The nation’s capital is where TheSportsNotebook stops today in its March run of major league baseball. The Washington Nationals have never had a winning season moving from Montreal in 2004. They have never made the playoffs in D.C. (even in Montreal they only made it in 1981). Expectations are high among Nationals’ fans to at least end the first streak and to give a real run at ending the second. TheSportsNotebook evaluates the personnel of a team that went 80-81 a year ago (c’mon MLB, let them play a makeup a game and try and get to .500!) to see if incremental improvement is in the cards. We’ll use our usual measuring sticks of the ability to get on base, hit for power, starting pitching and relief pitching.
ABILITY TO GET ON BASE: I don’t like what I see here, as the Nationals have few players—if any for that matter, that can be really effective in setting the table. The power hitters, whom we’ll look at momentarily are good here, but you clearly want them to be in RBI situations or to hang a crooked number if they good deep. If we determine that the run producers have to be Michael Morse, Jayson Werth and Ryan Zimmerman who does that leave us with? Catcher Wilson Ramos is respectable at getting on base, and has decent pop. After that, Danny Espinosa, Ian Desmond, and whomever wins the centerfield job, Roger Bernardina or Rick Ankiel, are liabilities.
POWER: The offensive outlook for Davey Johnson looks good here. Morse is 30 years old and got his first chance at regular playing time over the past two seasons. In a “where has this guy been hiding” scenario, he’s consistently gone deep, slugged over .500 and puts up solid OBPs in the .360 range. Zimmerman has seen his power decline a bit the last couple years, but he hasn’t been completely healthy. He looks to be fine this spring and is a 25-30 HR man. First baseman Adam LaRoche hit exactly 25 home runs a year from 2008-10 before a bad season last year, but there’s no reason he can’t bounce back. Espinosa has atypical power for a second baseman, popping 21 out of the park. Ramos is a contributor in this area. And the big X-factor is Jayson Werth. After becoming the franchise’s $100 million man last offseason he struggled through an awful year. Was it just the pressure of it being the first year under his big contract, or is Werth ill-suited to be the main gun in an offense after being able to hide behind names like Ryan Howard and Chase Utley in Philadelphia? For this year anyway, I think Werth deserves the benefit of the doubt and I’m betting on a return to career norms. Up and down the lineup, this team can take you deep.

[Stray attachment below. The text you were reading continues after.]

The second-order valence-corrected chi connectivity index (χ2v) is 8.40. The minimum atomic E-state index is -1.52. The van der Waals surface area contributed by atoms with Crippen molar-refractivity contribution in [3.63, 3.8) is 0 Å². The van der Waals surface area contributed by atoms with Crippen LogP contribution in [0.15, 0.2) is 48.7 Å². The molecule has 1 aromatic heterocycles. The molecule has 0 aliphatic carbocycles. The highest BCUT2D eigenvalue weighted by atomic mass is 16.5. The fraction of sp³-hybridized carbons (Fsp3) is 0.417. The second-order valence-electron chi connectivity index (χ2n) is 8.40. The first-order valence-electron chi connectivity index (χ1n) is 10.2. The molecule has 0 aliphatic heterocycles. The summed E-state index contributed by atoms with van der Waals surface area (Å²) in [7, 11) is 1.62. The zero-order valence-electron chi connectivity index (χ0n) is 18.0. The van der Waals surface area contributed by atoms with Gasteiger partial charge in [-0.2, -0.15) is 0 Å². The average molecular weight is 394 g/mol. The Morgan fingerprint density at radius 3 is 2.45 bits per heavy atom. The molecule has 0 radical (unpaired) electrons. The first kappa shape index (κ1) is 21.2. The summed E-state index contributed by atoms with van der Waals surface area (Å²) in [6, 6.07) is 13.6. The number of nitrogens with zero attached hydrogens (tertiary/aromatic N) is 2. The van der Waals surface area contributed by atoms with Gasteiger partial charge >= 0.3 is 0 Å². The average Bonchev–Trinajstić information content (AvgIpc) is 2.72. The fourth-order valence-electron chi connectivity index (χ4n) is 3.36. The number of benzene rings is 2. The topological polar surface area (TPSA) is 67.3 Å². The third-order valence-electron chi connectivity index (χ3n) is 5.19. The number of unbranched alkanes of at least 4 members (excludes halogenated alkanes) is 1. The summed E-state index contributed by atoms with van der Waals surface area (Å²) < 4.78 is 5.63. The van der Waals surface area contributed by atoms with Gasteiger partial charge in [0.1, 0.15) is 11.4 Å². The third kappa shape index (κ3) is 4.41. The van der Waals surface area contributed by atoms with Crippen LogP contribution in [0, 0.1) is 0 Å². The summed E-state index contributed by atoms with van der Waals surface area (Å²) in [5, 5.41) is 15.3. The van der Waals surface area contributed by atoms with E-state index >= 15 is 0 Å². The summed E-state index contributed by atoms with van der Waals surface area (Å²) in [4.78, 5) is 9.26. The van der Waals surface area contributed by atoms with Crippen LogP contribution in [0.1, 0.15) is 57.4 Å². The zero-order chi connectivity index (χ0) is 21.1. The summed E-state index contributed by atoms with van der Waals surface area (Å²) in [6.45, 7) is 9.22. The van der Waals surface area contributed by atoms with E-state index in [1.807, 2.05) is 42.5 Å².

RELIEF PITCHING: This part of the team could go either way. The setup situation looks very good. Tyler Clippard has quietly pitched at least 60 innings (a good number for a short reliever) for three consecutive seasons, with ERAs from a low of 1.83 to a high of 3.07. Sean Burnett has been similarly consistent, albeit without the high ceiling. Young Henry Rodriguez broke in at age 24 last year and had a respectable 3.56 ERA—not great in the National League, but certainly enough to be a solid arm when a starter has to leave after five or six innings. The closer situation is what will swing this. Drew Storen was fantastic in this role last year, closing 42 of 48 save chances with a 2.75 ERA. But he hasn’t pitched this spring thanks to inflammation of the elbow. An MRI shows no major damage…but he still hasn’t pitched this spring. Veteran Brad Lidge is on hand to either help in setup or step in at closer. The 35-year-old has been effective the last two seasons in Philadelphia when healthy, but the latter is a big qualifier. If Johnson has a healthy closer he’s got a great bullpen. If he doesn’t the skipper has the arms and the savvy to piece together the end of games, but it will be a lot more nerve-wracking and any hope of late-game dominance is out the window.
LAS VEGAS OVER/UNDER WIN TOTAL: 84—I like this pitching staff and Johnson’s record of success with the Mets, Reds and Orioles—three organizations that have not exactly been synonymous with excellence—means I’ll take the Over, but I do with a little nervousness. This is a team not used to dealing with expectations and they’re a definite a media darling this spring. They’ve got the practical concern about getting runners on base consistently, and teams like that can hit some bad summer slumps as power shortages come and go. The NL East won’t give any easy games. Since my own rules require me to make a pick, I’m taking the Over, but this isn’t one where I’d put my money where my mouth is.